Now, as was mentioned, Henry King himself is not here but the bell is. What I am going to do to start, because we only have about forty-five minutes, is to ask each of our two co-chairs to speak for about eight to ten minutes, whereupon I will ring the bell, and we will ask our distinguished panelists some questions. I have a couple of questions, and we will open it up to the floor. Then we will wind-up. The purpose of this evening is to get our neurons moving for the rest of the conference. Governor Jim, could we ask you to start now? One of the directorships that was not mentioned when you were introduced is Nortel. But, you were there I think when it was in good shape.


Hon. James Blanchard *

MR. BLANCHARD: Yes. Largely, yes. I thank you, first of all, everyone. Dan, for your leadership. The two deans, Bob Rawson and Dean Holloway, Consul General Noble. We work hand-in-glove with George Costaris of the Consulate, who is here, on a lot of issues, and that is great. Rick, thank you. It is always good to be here.

Now, I must tell you that I served as governor of Michigan with Jim's younger brother when he was premier of Ontario. (13) He was the first Peterson that I knew. But I say very proudly that when I became ambassador to Canada, our very first guests to our home for dinner were Jim and Heather Peterson. Jim, it is wonderful to share this moment with you.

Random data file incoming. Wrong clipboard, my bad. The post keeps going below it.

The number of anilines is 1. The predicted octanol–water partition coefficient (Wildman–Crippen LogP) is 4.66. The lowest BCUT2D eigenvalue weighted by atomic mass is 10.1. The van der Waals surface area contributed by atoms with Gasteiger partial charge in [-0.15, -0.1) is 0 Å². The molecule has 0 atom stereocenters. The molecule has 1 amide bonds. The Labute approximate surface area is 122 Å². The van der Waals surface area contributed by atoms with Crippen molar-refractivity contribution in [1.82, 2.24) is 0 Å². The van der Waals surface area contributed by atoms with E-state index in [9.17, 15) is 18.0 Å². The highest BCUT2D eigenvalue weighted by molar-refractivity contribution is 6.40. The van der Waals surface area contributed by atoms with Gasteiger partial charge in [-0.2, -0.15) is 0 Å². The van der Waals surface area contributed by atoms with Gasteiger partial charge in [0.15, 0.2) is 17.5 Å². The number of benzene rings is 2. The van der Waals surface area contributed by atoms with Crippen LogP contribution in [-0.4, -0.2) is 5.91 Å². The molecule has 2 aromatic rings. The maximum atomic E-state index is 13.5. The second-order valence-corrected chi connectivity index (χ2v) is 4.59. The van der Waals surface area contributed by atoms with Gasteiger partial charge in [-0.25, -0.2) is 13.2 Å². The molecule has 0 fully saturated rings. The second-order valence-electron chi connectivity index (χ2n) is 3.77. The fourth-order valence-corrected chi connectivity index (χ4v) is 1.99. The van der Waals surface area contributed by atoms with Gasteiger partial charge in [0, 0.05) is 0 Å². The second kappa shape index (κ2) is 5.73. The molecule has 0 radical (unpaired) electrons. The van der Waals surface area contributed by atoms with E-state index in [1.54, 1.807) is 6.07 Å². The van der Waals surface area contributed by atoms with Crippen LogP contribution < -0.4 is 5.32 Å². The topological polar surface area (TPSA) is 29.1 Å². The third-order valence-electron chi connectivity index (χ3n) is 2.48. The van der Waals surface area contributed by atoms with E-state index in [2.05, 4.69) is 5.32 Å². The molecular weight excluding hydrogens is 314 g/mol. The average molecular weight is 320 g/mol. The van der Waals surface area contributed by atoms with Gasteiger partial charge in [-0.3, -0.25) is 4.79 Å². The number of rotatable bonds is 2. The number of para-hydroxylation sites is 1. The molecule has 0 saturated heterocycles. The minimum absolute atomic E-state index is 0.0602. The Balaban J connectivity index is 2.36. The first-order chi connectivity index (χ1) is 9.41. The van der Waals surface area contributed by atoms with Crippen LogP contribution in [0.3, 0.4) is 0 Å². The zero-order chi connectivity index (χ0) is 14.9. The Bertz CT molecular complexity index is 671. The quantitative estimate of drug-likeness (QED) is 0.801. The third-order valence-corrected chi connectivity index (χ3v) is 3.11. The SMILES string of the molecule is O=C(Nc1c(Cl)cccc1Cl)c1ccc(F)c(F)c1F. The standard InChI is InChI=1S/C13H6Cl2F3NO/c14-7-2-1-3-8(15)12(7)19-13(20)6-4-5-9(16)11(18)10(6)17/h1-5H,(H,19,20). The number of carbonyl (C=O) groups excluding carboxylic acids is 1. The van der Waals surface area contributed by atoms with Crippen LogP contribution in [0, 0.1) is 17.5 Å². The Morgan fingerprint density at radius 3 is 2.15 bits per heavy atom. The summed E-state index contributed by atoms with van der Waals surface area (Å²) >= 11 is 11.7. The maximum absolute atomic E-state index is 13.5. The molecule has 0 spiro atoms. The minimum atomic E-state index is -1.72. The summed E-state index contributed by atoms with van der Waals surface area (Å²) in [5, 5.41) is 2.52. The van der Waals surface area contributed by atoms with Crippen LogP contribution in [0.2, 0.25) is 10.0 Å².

You will notice it takes at least two of us, probably more, to fill the shoes of Henry King. But, we are here. Let me just give you an overview, as I see it, from Washington. I made a few notes. You all follow politics. You follow it either in Canada or the United States, and you follow it in the news. For all the "fits and starts," it is actually a pretty good era of good feeling. I think way back to when James Monroe was president and there was an era called the "Era of Good Feeling." (14) In fact, everybody was in a good mood. There were not a lot of fights in Washington. Well, we have those now, but between President Obama and Prime Minister Harper, actually, and between the various Cabinet members, relations are actually very, very strong, with a few hiccups.

You all know that President Obama had a fabulous first visit to Ottawa, and they launched the Clean Energy Dialogue as a result. (15) Even before that, Canadian Environmental Minister Jim Prentice met with Carol Browner in the White House to lay the foundation for trying to synchronize our efforts in dealing with climate change and energy. (16) We even take for granted that during the auto rescue Canada and the United States and Ontario worked, again, hand-in-glove, on helping General Motors and Chrysler. (17) Canada, by the way, has a...